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Friday Sermon of
Hazrat Amirul Momeneen
Zafrullah Domun

 
  08 APRIL 2011

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After reciting the Tashahhud, the Ta’uz and the first chapter  Al Fatiha Imam Zafrullah Domun said:

In my past two sermons I spoke about justice as practiced by Hazrat Umarra. I said that Khilafat Ahmadiyya does not have  a record of meting out Islamic justice as prescribed by the Holy Quran and as exemplified by the conduct of the righteous caliphs who succeeded the Holy Prophet Mohammadsaw. Last week I gave two examples from the life of caliph Umarra who strived to be an embodiment of Islamic Justice and who set a new standard of Justice for the world to follow. Today I will give you, as promised more examples from his life history. My aim in relating these events is to show that despite the fact that great attempts have been made to equate Khilafat Ahmadiyya with Khilafat Rachida the former pales into insignificance as far as the practice of justice is concerned when compared to the latter. Therefore since Khilafat Ahmadiyya, throughout its history has never been able to show an exemplary standard of justice as practiced by the caliphs of the Holy Prophetsaw, its claim to being the khilafat that was promised also does not stand on solid grounds.

Some time back you will recall I delivered a sermon in which I spoke about why a professor of History Michael H. Hart who wrote a book about the most influential personalities of the world chose the Holy Prophet Mohammadsaw as the most influential man in history. This book entitled “A ranking of the most influential persons in History” was first published in 1978 and since then has been reprinted many times and is well known in the world.  In this ranking the professor gives the Holy Prophetsaw the first place and Hazrat Umarra is ranked 52nd.  So imagine the rank of this companion of the Holy Prophet Mohammadsaw in the history of mankind. In his inaugural address as caliph he said "By God he that is weakest among you shall be in my eyes the strongest until I have vindicated for him his right. He that is strongest I will treat as the weakest until he complies with law." During his ten years of khilafat he set out to give to everyone his due. Even European scholars have said that “no political thinker or ruler since Umar has been able to come forward with a better concept of the purpose of the state than the concept enunciated by Umar.” Speaking about the relationship between the ruler and the ruled he said: "People generally hate their ruler and I seek protection of Allah lest my people should entertain similar feelings about me." 

It is written in the books and one can easily find many articles on the internet that say that Hazrat Umar used to issue instructions (farmaan) about some particular topic from time to time. These instructions were circulated among his amirs in the Islamic empire in the making. In one of these instructions about justice he said:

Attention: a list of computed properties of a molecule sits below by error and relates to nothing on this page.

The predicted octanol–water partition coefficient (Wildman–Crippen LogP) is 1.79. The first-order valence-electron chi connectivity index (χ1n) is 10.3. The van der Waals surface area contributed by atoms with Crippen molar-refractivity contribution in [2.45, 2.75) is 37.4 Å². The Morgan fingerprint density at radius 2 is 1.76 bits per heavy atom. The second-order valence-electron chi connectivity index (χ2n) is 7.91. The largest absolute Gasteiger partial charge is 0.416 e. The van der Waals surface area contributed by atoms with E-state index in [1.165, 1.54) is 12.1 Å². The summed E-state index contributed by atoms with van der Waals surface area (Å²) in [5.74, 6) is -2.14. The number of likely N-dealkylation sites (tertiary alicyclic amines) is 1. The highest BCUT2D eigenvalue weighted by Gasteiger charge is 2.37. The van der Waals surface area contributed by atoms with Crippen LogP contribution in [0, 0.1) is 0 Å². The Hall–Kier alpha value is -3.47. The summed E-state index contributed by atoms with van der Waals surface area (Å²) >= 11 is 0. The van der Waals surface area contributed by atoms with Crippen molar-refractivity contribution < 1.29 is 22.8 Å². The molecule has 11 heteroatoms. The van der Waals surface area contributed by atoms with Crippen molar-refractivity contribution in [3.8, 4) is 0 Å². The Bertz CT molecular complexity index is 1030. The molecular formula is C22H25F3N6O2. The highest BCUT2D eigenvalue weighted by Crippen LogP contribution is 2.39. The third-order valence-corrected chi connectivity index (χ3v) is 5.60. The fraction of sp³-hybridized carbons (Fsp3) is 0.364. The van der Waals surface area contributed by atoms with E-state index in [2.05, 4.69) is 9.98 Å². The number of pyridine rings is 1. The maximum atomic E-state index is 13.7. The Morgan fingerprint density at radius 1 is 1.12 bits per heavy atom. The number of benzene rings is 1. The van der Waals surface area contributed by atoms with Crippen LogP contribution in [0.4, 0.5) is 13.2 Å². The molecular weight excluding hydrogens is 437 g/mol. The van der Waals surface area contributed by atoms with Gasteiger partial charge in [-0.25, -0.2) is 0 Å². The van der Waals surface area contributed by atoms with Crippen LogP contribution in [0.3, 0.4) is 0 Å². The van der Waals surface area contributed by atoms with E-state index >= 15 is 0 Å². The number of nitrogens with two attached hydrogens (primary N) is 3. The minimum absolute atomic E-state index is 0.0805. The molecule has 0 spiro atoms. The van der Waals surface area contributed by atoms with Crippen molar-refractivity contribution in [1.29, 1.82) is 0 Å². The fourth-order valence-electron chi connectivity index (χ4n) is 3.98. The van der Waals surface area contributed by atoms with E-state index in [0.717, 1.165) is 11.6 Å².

"Praise to God. 

Verily justice is an important obligation to God and man. You have been charged with this responsibility.  Discharge the responsibility so that you may win the approbation of God and the goodwill of the people. 

Treat the people equally in your presence, in your company, and in your decisions, so that the weak despair not of justice and the high-placed have no hope of your favor. 

The onus of proof lies on the plaintiff. He who denies must do so on oath. Compromise is permissible, provided it does not turn the unlawful into lawful, and the lawful into unlawful. Let nothing prevent you from changing your previous decision if after consideration you feel that the previous decision was incorrect. 

When you are in doubt on a question and find nothing about it in the Quran or in the Sunnah of the Prophet, think over the question over and over again. Ponder over the precedents and analogous cases, and then decide by analogy. 

A term should be fixed for the person who wants to produce witnesses. If he proves his case, get him his right. Otherwise, the suit should be dismissed. 

All Muslims are reliable, except those who have been punished with flogging, or who have borne false witness or are doubtful in integrity." 

 

Such instructions we rarely find in the books published by Jamaat Ahmadiyya whereas they form part and parcel of Islamic justice. No decision is carved in stone. A caliph can change the decision taken by a previous caliph if he finds that mistakes have been done. Under no circumstance should we show obtuseness and narrow-mindedness. There should be a procedure put in place to revise decisions of the past or even opinions of the past. In Jamaat Ahmadiyya there are many opinions and decisions that need to be corrected in the light of new knowledge. But unfortunately we do not see any following of the instructions of the righteous caliphs in these matters.